Fri. Aug 12th, 2022
    Anal Cancer (Anus) | Symptoms, Stages, Types, Diagnoses, Chances of Surviving, Treatments

    What is anal cancer?

    Anal cancer is a malignant tumor that starts in the cells around the anus. A malignant tumor means it can invade and destroy surrounding tissue. It can also spread (metastasize) to other parts of the body.

    The anus is part of the digestive system. The anus is the opening at the end of the large intestine.

    The stool is passed from the body through the anus. Located after the rectum, the anus is the opening at the end of the large intestine.

    The area around the anus is called the anal region. It includes the anal canal, the short tube located just above the anus, as well as the perianal skin, which is the skin around the anus.

    The anal canal and perianal skin cells sometimes undergo changes that make the way they grow or behave abnormally. These changes can lead to non-cancerous or benign conditions such as anal warts, polyps or skin tags.

    Changes in cells in the anal area can also cause a precancerous condition called anal intraepithelial neoplasia (AIN). This means that the cells are not yet cancerous, but are at risk of becoming cancerous if left untreated.

    In some cases, the altered cells in the anal canal or perianal skin can become cancerous. Anal cancer usually starts in round, flat cells called squamous cells, which are found inside the anal canal and make up the perianal skin. This type of cancer is called squamous cell carcinoma of the anus.

    There are also other rare types of anal cancer, such as adenocarcinoma, basal cell carcinoma, melanoma, and gastrointestinal stromal tumor (TSGI).

    Finding anal cancer in its early stages

    Finding and treating anal cancer at an early stage increases the chances of successful treatment. Have a regular check-up and see your doctor if you experience any symptoms or are concerned about your health.

    If your risk is above average, you may need to see your doctor more often to check for anal cancer. Talk to your doctor about tests that can help find early anal cancer, including the following:

    digital rectal examination (DRE);
    anoscopy (examination of the inside of the anal canal and the end of the rectum by the doctor using an anoscopy);
    anal cytology (also called anal smear).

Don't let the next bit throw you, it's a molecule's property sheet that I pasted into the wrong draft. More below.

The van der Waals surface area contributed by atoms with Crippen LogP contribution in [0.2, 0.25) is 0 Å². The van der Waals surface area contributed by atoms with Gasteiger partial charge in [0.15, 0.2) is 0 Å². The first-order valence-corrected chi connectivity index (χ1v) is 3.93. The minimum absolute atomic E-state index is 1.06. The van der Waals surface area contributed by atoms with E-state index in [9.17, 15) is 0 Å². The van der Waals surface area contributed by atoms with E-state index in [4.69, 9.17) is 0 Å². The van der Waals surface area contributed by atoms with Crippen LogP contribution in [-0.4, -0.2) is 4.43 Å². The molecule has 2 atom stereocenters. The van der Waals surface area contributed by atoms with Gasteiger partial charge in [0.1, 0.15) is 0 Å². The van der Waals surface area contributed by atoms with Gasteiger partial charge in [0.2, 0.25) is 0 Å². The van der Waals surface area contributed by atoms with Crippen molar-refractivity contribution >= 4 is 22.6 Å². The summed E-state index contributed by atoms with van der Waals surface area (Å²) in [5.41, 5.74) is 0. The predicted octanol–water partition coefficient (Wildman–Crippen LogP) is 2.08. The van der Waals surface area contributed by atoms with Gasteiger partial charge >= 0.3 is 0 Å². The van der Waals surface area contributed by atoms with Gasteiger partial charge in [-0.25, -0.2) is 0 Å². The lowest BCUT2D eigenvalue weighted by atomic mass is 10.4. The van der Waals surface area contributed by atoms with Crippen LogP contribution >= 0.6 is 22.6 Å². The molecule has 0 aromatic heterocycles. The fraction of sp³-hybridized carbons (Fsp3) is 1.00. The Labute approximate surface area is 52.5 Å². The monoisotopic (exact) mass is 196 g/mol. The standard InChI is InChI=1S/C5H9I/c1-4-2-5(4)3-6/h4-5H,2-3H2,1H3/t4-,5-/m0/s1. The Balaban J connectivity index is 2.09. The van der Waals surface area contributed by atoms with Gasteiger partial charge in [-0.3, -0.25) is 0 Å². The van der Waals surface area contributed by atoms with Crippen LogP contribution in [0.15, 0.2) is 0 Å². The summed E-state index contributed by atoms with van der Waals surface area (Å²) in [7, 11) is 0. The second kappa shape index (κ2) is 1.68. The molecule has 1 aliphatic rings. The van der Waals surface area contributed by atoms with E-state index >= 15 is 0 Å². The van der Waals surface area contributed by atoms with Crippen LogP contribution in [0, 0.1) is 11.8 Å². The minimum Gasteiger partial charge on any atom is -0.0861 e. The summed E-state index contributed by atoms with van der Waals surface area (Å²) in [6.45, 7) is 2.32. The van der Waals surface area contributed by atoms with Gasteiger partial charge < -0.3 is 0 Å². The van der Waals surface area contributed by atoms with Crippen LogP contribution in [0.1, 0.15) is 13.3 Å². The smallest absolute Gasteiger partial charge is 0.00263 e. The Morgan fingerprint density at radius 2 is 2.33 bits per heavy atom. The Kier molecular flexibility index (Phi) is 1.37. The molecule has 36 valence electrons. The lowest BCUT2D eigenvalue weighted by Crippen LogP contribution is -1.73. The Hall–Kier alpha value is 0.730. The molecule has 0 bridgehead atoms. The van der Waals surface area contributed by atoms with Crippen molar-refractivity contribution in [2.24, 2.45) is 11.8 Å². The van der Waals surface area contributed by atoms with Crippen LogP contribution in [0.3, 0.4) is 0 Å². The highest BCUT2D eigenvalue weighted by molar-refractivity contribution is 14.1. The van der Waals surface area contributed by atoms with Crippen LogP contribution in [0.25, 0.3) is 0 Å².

Symptoms of anal cancer

    In its early stages, anal cancer may not cause any signs or symptoms because it is very small. Symptoms often appear after the tumor has grown or has invaded nearby tissue. Other medical conditions can cause the same symptoms as anal cancer. If you experience these symptoms, see your doctor.

    The most common symptom of anal cancer is anal bleeding. This is also the symptom that usually appears first. Often this bleeding is minor. Sometimes blood is seen in the stool.

    Other symptoms of anal cancer include:

    • pain, discomfort, or a feeling of pressure in the anal area;
    • itching in the anal area;
    • discharge of mucus from the anus;
    • lump or swelling near the anus or groin;
    • change in bowel movement, for example narrowing of the stool.

    Diagnosis of anal cancer

    The diagnostic process for anal cancer usually begins with a visit to your family doctor. Your doctor will ask you about your symptoms and do a physical exam. Based on this information, your doctor may refer you to a specialist or order tests to check for anal cancer or other health problems.

    The diagnostic process can seem long and overwhelming. It’s okay to worry, but try to remember that other medical conditions can cause anal cancer-like symptoms. It is important that the healthcare team rule out any other possible cause of the condition before making a diagnosis of anal cancer.

    Read also: Oncogenetics Test | DNA Tests Predict Certain Cancers

    The following tests are commonly used to rule out or confirm a diagnosis of anal cancer. Many tests that can diagnose cancer are also used to determine the stage, that is, the extent of progression of the disease. Your doctor may also order other tests to assess your general health and help plan your treatment.

    Health history and physical examination
    Your health history consists of a checkup of your symptoms, risk factors, and any medical events and conditions you may have had in the past. When checking your medical history, your doctor will ask you questions about your personal history of:

    symptoms that may indicate the presence of anal cancer;
    human papillomavirus (HPV) infection;
    certain sexual behaviors, including the number of sexual partners and anal sex;
    risk factors or human immunodeficiency virus (HIV) infection.
    Your doctor may also ask you questions about your family history of: